From Corporate Engineers to Sustainable Farmers

Tales of corporate executives who dream of transforming their passions into small businesses are common. But those who are able to realize their dream while maintaining a career and a family life are far more scarce. That’s what makes the story of Chrissie and Koorosh Zaerpoor so inspiring.

In 2005, the two highly educated engineers founded Kookoolan Farms, a 100 percent chemical-free farm in heart of Oregon’s pinot noir country. At a time when many small vendors struggle to remain competitive with major food manufacturers, the couple has cultivated a successful and self-sufficient operation. They produce vegetables (using chemical-free compost); free-range poultry, beef, and pork; cheese; mead; and a host of other goods. Their commitment to selling only high-quality foods has made Kookoolan Farms a valued supplier to customers, area chefs, and local restaurants. Chrissie works full-time on the farm, which operates 365 days year; Koorosh still works full-time as an engineer, and together, they’ve raised five children.

The Intuit Small Business Blog recently caught up with Chrissie to learn more about how she and Koorosh balance the demands of work and life while staying true to their entrepreneurial vision.

ISBB: How do you manage the challenges of being in “both” worlds of corporate and self-employment at the same time?

Chrissie Zaerpoor: I am on the farm full-time. Koorosh still works for Intel. His current assignment has him working closely with offshore colleagues in Asian time zones, so he is able to work as a farmer early in the day and then work online with Asia in the afternoons and evenings. Having great employees (we have three who are full-time, year-round, a few seasonal workers, and one consultant) is also crucial to maintaining life balance.)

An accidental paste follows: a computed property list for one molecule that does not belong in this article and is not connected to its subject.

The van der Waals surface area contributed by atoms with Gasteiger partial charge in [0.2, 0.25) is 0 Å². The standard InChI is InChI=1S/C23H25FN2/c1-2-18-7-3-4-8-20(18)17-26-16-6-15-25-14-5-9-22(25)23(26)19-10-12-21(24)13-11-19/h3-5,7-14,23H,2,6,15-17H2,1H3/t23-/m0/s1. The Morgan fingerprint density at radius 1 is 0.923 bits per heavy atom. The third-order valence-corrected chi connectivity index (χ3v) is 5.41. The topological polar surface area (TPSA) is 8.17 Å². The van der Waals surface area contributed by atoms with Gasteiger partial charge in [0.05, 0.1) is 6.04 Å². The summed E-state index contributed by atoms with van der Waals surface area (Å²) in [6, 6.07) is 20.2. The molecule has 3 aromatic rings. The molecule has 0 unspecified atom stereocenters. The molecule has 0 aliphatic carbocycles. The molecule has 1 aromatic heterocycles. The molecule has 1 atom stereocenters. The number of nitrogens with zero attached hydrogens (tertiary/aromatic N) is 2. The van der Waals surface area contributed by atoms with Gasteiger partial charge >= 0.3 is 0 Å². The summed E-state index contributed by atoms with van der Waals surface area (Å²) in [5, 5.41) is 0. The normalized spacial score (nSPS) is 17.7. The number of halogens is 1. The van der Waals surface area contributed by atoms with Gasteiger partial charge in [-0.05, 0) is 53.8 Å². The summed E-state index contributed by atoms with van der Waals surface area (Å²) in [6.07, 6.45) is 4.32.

You both grew up in farming environments, but most of your education is geared toward the corporate world. How does your engineering background contribute to the challenges presented by the farming/food industry and entrepreneurship?

It has made us fearless and able to teach ourselves by reading. Our neighbors thought it was pretty funny watching us put up fencing with three different DIY books open on the pasture! Our corporate engineering backgrounds — like writing white papers, designing experiments, and qualifying factory processes, equipment, and the factories themselves — turned out to be a skill that transferred directly to building and licensing processing facilities on our farm.

You started Kookoolan eight years ago. How has experience helped to shape your current business model? 

We take a firm look at our books every winter, using both the financial numbers and notes in our diary to determine which enterprises are working best. Deciding what not to do is at least as important as deciding what to do. Every year, we prune one or more enterprises off the list of products we offer, and we usually end up trying one or two new things. Some work; some don’t. It’s important to stay flexible.

How has Intuit Online Payroll changed helped your business and overall operations?

Once we decided to hire our first full-time employee in 2008, we started looking at various payroll services. We’re smart, educated people. We have realized that we earn the most when we’re doing our own professional services (like legal, accounting, and taxes) rather than paying someone else $200 an hour to manage them.

Intuit Online Payroll quickly calculates the paycheck and prints the monthly and quarterly reports I need (to send the right checks to the right government agencies on the right due dates) and not a lot of extra stuff I don’t need. It’s the right service at the right price for me — and a terrific value. I’m a genuine fan.

How do you compete with larger food producers and restaurants that have lower costs and more buying power than you do?

We offer products others don’t. For example, we make mead (wine from honey) and kombucha (fermented tea), and we don’t compete with large poultry producers. Our chickens are pasture-raised, truly free-ranged, pampered from their first day to their last, hand-caught, and hand-processed. The story of their gentle handling is right there on the perfect carcass. These are products essentially nobody else produces, and ours are terrific.

About Stephanie Taylor Christensen

Stephanie Taylor Christensen holds a master’s degree in marketing and has 13 years of marketing management experience for Fortune 500 companies and small businesses. She is a regular contributor to sites like ForbesWoman, Real Simple, Mint, Minyanville, and SheKnows, and writes for several private business clients. Her work is frequently syndicated and sourced by Yahoo! Finance, SFGate,, and The New York Times. She is also a small business owner, having founded, and Om for Mom Prenatal Yoga in Columbus, Ohio. Connect with her on Twitter @WellnessOnLess.
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